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#compiler
Title
# compiler
k

K J

03/19/2023, 9:16 PM
Actually, it works! However, IntelliJ doesn't want to compile when we try to use the synthetic property:
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// Dummy extension needed for compilation. Without this, IntelliJ will not compile our program
val Any.test: String
    get() = "Will never Run"

fun main() {
    println(4.test) // => "Test String" (our injected property return value)
}
How can I get around this / get IntelliJ to recognize the synthetic property?
v

vladimirsitnikov

03/20/2023, 5:15 AM
Have you tried adding the extension on the classpath? For instance, create a small module, and add it to compileOnly like in https://github.com/JakeWharton/cite
k

K J

03/20/2023, 6:48 AM
Thanks for the example, I will take a look!
Correct me if I'm wrong, but his show up because they are global variables in generated code. I want to instead generate extension properties for existing classes, similar to something like JOOQ. Do I have to generate Kotlin code that matches my wanted extension property? If so, I'm maybe misunderstanding but I don't know why I should make this a compiler plugin when things like KotlinPoet can do that already.
v

vladimirsitnikov

03/20/2023, 7:02 AM
Can you create
val Any.test: String
once and add it as a dependency? If so, that might be the best option as you won’t need to generate and compile it every time
So IDEA recognizes them without extra configuration
If you need just generate an extension property, then you probably need KSP plugin rather that a compiler plugin
k

K J

03/20/2023, 7:06 AM
I believe so, but my future goal is to create extension properties based on SQL column names, which means that the extension property names could be anything. It sounds like I will have to generate code, which means that KSP might be better in the long run, maybe using KotlinPoet for easier data generation.
v

vladimirsitnikov

03/20/2023, 7:08 AM
If your input data is SQL or database, then you don’t need KSP. Any generator would do. KSP is designed to process Kotlin code (e.g. find and do something with annotated classes)
k

K J

03/20/2023, 7:12 AM
Gotcha. I was hoping that I could accomplish this without any code generation and have the compiler plugin / IDEA plugin resolve the extension property names for me by querying the database and caching the results, but it sounds like I'm trying to do something really difficult when codegen is much easier 🙂 I will look into that, I appreciate your help!
v

vladimirsitnikov

03/20/2023, 7:14 AM
Exactly. As you generate code you get IDE support “for free”
k

K J

03/20/2023, 10:17 AM
Actually, it seems like codegen can't do what I'm trying to do. I want to generate different properties for the same class depending on context and where it's being used. E.g. a Query object that has different properties depending on whether it's been joined with another Query already or not This contextual generation would then be dependent on the AST and therefore be known at compile time. That's why I'm looking for a method that doesn't involve leaning on codegen, I don't need to generate code as much as I need to: 1) emit valid IR for objects based on what SQL table they're referencing (right now it does technically emit the new property) 2) allow the code to compile after emitting it, which seems to be the part I can't figure out, but it seems I can't use codegen to do it because of the nature of the dynamic properties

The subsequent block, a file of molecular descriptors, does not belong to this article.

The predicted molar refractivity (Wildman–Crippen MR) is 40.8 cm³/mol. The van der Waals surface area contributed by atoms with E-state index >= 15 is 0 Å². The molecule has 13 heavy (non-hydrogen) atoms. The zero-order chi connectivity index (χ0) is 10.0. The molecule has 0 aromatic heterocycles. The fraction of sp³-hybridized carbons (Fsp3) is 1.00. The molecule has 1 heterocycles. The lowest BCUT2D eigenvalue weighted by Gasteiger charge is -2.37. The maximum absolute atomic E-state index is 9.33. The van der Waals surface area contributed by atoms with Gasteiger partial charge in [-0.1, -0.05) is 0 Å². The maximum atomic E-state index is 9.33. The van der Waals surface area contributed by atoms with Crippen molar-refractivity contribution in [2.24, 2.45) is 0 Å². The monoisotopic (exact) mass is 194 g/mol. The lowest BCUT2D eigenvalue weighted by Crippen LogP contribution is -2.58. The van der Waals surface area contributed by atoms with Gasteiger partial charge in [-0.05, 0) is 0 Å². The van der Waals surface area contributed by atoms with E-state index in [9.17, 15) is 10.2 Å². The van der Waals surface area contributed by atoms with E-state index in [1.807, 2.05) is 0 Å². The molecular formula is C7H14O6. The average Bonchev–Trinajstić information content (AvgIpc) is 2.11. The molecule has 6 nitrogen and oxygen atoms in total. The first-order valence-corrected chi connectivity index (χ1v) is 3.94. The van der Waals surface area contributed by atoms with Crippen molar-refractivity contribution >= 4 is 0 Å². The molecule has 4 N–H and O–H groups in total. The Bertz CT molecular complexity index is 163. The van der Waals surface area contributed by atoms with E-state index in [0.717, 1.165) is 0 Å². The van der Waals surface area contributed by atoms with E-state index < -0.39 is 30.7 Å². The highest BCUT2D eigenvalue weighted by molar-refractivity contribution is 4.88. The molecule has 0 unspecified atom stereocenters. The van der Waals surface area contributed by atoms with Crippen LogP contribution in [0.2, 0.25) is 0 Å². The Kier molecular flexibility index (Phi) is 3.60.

Ideally, I'd like to be able to do something like:
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val a = Query(table_a) // dynamically has all the columns of table_a as props
val b = Query(table_b) // same for table_b
val newQuery = a.naturalJoin(b) // newQuery should now dynamically have all the properties of A and B
y

Youssef Shoaib [MOD]

03/29/2023, 4:59 AM
This can be achieved with some clever trickery and code generation. Let's have a code generator that generates an object
TableA
for every table. Have it also generate extension vals
Query<TableA>.propA
for every column of TableA Now, by suppressing a compiler error (I know I know, it's unsupported, but it sure seems more reliable than the compiler plugin API right now) we can get an intersection type and thus have our
newQuery
be considered both a query on
TableA
and a query on
TableB
, thus the columns of both tables are valid on it. (Playground):
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class Query<Table>(val tables: List<Table>) {
    constructor(table: Table): this(listOf(table))
}

// Misusing type bounds to get an intersection type
@Suppress("BOUNDS_NOT_ALLOWED_IF_BOUNDED_BY_TYPE_PARAMETER")
fun <Q1: Query<*>, Q2: Query<*>, QR> Q1.naturalJoin(other: Q2): QR
    where QR: Q1, QR : Q2 
{
    val result = Query<Any>(tables + other.tables)
    return result as QR
}

fun main() {
    val a = Query(TableA) // has all the columns of TableB as props
	val b = Query(TableB) // same for TableB
	val newQuery = a.naturalJoin(b) // newQuery should now have all the properties of A and B
    println(newQuery.strA + newQuery.strB)
    println(newQuery.intA + newQuery.intB)
}

// Generated by plugin
object TableA
object TableB

val Query<TableA>.strA: String get() = "foo"

val Query<TableA>.intA: Int get() = 7

val Query<TableB>.strB: String get() = "bar"

val Query<TableB>.intB: Int get() = 42
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